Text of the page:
Conversations with a Killer: The Ted Bundy Tapes review: 'It attempts to imbue Bundy with a mystique that was never there'

If serial killer Ted Bundy hadn’t fried in the electric chair in 1989, he would surely be sitting in prison right now watching Conversations with a Killer: The Ted Bundy Tapes – and loving every minute of it.

Directed by Joe Berlinger, who also has a fictionalised feature film starring Zac Efron as Bundy coming out soon, this Netflix four-parter gives Bundy what he always craved most: attention.

He was a psychopath and a sociopath, but also a raging narcissist. People are fascinated by murderers, which is why true-crime series are so wildly popular right now, but nobody was ever as fascinated by Ted Bundy as Ted Bundy was.

Conversations With A Killer does exactly what Bundy would have wanted a documentary series about the killings to do – it attempts to imbue him with a mystique that was never there. It truly is all about him.

The supposed selling point of the series is the extracts from the 150 hours of taped conversations Bundy had with rookie journalist Stephen Michaud and seasoned news reporter Hugh Aynesworth in 1980, while trying every trick in the legal book to delay his execution.

Frankly, the tapes, which Michaud and Aynesworth turned into a book in 2000, are little more than a diversion, a MacGuffin. Anyone watching Conversations With A Killer expecting to receive an insight into Bundy’s twisted mind won’t find it here.

The “conversations”, which are used sparingly over the series’ four-and-a-quarter hours, aren’t really conversations at all; they’re monologues. Bundy rambles on and on about everything and anything (but mostly about himself). It’s self-regarding, cod-philosophical, pseudo-intellectual tripe.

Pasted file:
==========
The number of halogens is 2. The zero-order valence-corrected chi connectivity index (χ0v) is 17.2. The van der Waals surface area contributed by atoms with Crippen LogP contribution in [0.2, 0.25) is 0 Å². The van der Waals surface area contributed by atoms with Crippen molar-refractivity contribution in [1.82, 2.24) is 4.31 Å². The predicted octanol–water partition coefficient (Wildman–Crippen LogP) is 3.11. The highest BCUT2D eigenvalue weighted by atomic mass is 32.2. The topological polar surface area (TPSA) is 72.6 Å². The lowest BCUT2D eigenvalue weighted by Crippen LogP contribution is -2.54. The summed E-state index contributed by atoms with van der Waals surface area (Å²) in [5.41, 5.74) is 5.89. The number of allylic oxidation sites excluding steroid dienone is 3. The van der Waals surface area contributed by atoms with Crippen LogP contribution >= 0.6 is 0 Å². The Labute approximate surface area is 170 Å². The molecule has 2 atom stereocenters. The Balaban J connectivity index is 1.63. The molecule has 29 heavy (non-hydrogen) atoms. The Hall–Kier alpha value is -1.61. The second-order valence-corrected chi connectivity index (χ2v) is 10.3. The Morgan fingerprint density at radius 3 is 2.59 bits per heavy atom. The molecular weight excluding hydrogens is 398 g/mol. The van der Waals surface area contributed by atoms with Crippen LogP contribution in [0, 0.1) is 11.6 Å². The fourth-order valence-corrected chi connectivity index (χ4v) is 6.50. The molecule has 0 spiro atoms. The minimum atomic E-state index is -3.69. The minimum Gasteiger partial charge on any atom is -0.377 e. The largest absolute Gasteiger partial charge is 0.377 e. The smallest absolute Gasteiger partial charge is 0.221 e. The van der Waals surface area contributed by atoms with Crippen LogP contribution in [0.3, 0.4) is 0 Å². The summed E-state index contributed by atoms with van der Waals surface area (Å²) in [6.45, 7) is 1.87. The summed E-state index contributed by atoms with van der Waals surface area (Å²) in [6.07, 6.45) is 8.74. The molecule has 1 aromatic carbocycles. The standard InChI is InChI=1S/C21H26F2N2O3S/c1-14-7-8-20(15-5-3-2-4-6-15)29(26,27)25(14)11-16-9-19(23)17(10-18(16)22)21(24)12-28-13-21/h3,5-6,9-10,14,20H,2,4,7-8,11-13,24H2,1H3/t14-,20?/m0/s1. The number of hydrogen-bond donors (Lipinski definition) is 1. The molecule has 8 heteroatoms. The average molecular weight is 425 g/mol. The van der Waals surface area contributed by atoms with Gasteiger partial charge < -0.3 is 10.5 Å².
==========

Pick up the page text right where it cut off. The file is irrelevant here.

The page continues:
He never confesses to any of the murders; that would come nine years later, only days before his execution, and purely as a last, desperate attempt to further stall his appointment with the electric chair.

The closest he comes to admitting his guilt is when he talks in the third person, theorising about the type of “personality” who committed the murders. It’s the narcissism taking over again. Bundy is showing off, playing to his gallery of two.

Bundy was famously charming and urbane, which is what made it so easy for him to lure his victims – all young women, except for Kimberly Leach, a 12-year-old child – to their doom.

However, beneath the charm there was nothing but hollowness. He was a mediocrity, a self-obsessed bore, not half as smart or cunning as he thought he was. This is glaringly obvious in the footage of his first trial, when he insisted on being part of his own legal team.

His behaviour in court was bizarre. At one point, he lengthily cross-examined a cop who had discovered one of his victims and insisted he describe, over and over again in minute detail, the gory scene, as though reliving it for his own enjoyment. His massive egotism sabotaged his own defence.

What sabotages the series, which is merely competent and tells us nothing we couldn’t find out by reading Wikipedia, is its desire to find out what drove him to kill, to find a meaning for his madness.

The result is that his victims (Bundy confessed to committing 30 homicides between 1974 and 1978, but the actual number is most likely much, much higher) and their horrific suffering are frequently marginalised.

Bundy was a kidnapper, a conman, a murderer, a rapist and a necrophile. He decapitated some of his victims and kept their heads in his apartment as mementoes. With others, he sexually defiled their corpses until they began to putrify.

The best summing up comes from the prosecutor in Bundy’s second trial, for the murder of Kimberly Leach, which secured a second death sentence: “He was just a piece of garbage in the shape of a human being.”

This is probably all the analysis of Ted Bundy anyone is ever going to need.

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